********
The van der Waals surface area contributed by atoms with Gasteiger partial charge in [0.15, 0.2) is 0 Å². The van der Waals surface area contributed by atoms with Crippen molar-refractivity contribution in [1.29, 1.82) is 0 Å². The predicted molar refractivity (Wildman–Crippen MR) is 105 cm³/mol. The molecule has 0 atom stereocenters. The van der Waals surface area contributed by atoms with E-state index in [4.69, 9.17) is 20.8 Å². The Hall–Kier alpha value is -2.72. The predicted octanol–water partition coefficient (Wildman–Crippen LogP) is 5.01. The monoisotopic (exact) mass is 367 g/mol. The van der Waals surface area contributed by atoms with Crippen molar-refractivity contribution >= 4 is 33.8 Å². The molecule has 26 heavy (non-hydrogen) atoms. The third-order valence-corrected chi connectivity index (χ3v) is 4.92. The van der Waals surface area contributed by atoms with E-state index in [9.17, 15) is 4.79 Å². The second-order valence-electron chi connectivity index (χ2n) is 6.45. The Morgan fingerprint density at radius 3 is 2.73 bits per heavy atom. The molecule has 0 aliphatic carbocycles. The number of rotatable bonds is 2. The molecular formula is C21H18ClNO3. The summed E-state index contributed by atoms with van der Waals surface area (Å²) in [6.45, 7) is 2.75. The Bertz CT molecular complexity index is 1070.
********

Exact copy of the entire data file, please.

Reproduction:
The van der Waals surface area contributed by atoms with Gasteiger partial charge in [0.15, 0.2) is 0 Å². The van der Waals surface area contributed by atoms with Crippen molar-refractivity contribution in [1.29, 1.82) is 0 Å². The predicted molar refractivity (Wildman–Crippen MR) is 105 cm³/mol. The molecule has 0 atom stereocenters. The van der Waals surface area contributed by atoms with E-state index in [4.69, 9.17) is 20.8 Å². The Hall–Kier alpha value is -2.72. The predicted octanol–water partition coefficient (Wildman–Crippen LogP) is 5.01. The monoisotopic (exact) mass is 367 g/mol. The van der Waals surface area contributed by atoms with Crippen molar-refractivity contribution >= 4 is 33.8 Å². The molecule has 26 heavy (non-hydrogen) atoms. The third-order valence-corrected chi connectivity index (χ3v) is 4.92. The van der Waals surface area contributed by atoms with E-state index in [9.17, 15) is 4.79 Å². The second-order valence-electron chi connectivity index (χ2n) is 6.45. The Morgan fingerprint density at radius 3 is 2.73 bits per heavy atom. The molecule has 0 aliphatic carbocycles. The number of rotatable bonds is 2. The molecular formula is C21H18ClNO3. The summed E-state index contributed by atoms with van der Waals surface area (Å²) in [6.45, 7) is 2.75. The Bertz CT molecular complexity index is 1070.